publishing strategy


bed in bookstoreJust as libraries have been steadily overtaken by technology – in the form of computerized indexes, so too are bookstores now being drawn into the techno vortex.   Commentators have alternately speculated about the death of the book retailer and also a coming renaissance in book selling.

So I thought it was time to join the fray.  Here are a couple of thoughts about how the new bookstore might evolve:

  • Bookstore goes multi-format – Bookstore becomes multi-format selling e-books and print books together.  Barnes & Noble is already headed in this direction.  Customers might purchase a combination of e-books and p-books; an e-book to read on the airplane during a business trip, and a p-book to be sent as a gift for a friend’s birthday.
  • Library as bookstore – Libraries, strapped for cash during the Great Recession, might use an Espresso Book Machine to let patrons print and purchase a book they really like.  Or they sell older copies as used at a big discount and replace them with fresh copies.
  • Bookstore everywhere – Print or download at the point of purchase vending machines with built in Amazon style search capability could someday replace the retail bookstore and make bookselling as ubiquitous as snack dispensing.
  • Bookstore as new “book plus”Teleread also imagines a bookstore as a new “third place” for us (after home and the office) where we’ll have the comforts of home (food, comfortable place to hang out) and the convenience of office outside the office (good Internet connection).  Yet we’ll be surrounded by books.

In any of these or other forms, the new bookstore might pose a credible challenge to the online bookstores.  Higher margins on a larger number of e-book sales could even allow for lower prices for p-books.  It seems likely that bringing technology into the bookstore, as well as the economic pressures on bookstores today, will lead retailers to provide customers with an experience that combines the best parts of the old and new bookstore.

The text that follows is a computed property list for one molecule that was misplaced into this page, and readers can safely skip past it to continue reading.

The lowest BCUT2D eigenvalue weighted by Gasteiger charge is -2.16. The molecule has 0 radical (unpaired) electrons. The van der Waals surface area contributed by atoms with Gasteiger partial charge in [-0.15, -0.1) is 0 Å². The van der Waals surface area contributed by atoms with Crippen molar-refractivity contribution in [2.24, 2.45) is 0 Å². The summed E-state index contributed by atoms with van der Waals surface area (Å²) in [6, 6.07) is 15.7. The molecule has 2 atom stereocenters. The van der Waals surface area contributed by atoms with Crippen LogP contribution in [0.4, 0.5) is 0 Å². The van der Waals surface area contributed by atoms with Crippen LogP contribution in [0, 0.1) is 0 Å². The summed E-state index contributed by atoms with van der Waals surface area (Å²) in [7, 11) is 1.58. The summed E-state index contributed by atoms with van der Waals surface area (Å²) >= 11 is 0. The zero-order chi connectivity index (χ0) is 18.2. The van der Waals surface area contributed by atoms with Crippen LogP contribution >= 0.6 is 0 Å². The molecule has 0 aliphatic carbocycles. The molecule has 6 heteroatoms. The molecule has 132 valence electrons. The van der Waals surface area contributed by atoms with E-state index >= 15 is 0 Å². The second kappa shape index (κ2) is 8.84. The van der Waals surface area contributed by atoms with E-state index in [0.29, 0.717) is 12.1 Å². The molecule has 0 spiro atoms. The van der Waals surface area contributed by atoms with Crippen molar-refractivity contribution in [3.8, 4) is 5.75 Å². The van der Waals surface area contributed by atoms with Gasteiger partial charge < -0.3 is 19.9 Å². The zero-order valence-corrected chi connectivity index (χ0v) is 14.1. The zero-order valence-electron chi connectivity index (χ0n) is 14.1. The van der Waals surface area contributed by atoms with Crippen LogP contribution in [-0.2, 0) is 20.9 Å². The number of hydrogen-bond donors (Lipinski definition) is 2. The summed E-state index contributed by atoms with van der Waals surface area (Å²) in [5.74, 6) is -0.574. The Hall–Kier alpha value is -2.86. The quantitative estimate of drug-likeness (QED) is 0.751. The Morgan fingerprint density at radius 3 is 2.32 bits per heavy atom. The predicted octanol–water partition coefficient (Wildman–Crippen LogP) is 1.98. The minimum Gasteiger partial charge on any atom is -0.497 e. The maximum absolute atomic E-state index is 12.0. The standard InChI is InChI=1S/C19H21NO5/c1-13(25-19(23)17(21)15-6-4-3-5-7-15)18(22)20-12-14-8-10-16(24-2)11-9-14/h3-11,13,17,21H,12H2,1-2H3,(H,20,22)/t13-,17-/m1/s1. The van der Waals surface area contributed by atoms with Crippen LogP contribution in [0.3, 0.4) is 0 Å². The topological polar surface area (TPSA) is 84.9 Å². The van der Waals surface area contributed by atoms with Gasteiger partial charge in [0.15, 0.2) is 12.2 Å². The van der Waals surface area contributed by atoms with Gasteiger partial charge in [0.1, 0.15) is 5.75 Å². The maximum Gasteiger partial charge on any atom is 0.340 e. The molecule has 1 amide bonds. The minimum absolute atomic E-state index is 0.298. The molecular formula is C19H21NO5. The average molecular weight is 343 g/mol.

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Successful authors – whether intentionally or not – usually develop a strong brand identity for their work and themselves.  In the past, this often entailed an expensive PR and marketing campaign.  Now, the advent of social media has made brand building  more accessible and affordable.  Social media marketing is still in its infancy and the playbook seems to be rewritten daily. To learn more about this evolving area of book marketing, I decided to consult a public relations expert, Patricia Vaccarino.

Patricia Vaccarino has over 20 years of experience working with a wide range of national and international clients, in all areas of public relations: managing worldwide campaigns for global companies and developing strategy for small companies, startup ventures, non-profits, foundations, and individuals. She is especially well known for her talents in strategic planning and branding for individuals who are experts in their respective fields. She owns her own public relations firm Xanthus Communications.  Patricia has also published a book, PR for People, that provides people all of the pieces they need to create a solid brand identity that will help them to get hired, develop their careers and increase their business.  She currently represents over 150 individuals, many of whom can be viewed on http://www.prforpeople.com.

I recently asked Patricia about the impact social media marketing is having on book marketing.

FPP –  How has the emergence of social media affected book marketing and PR during the last two years, if at all?

PV – Social Media has evolved to be one of the most important components of book marketing and PR. Not to oversimplify the matter but book marketing and PR is like a stool with three legs: Press, Networking and Social Media. You can’t be effective unless all three “legs” are strong and balanced.

FPP – You’ve often spoken about the “slow-cooked” branding process. Could you explain what you mean by that term and how social media plays a role in that process?

PV – The man who wakes up and one day and finds himself suddenly famous was not an overnight success. It takes a minimum of five years to build a strong brand. Take Facebook, for example, this is a company that is now celebrating its sixth birthday. For the first three years of Facebook’s life, it gained momentum over time among twenty-somethings. It wasn’t until its fourth year that the company gained traction among all the rest of us. It took five full years for this brand and business to become firmly entrenched in our psyche and to get many of us to become users.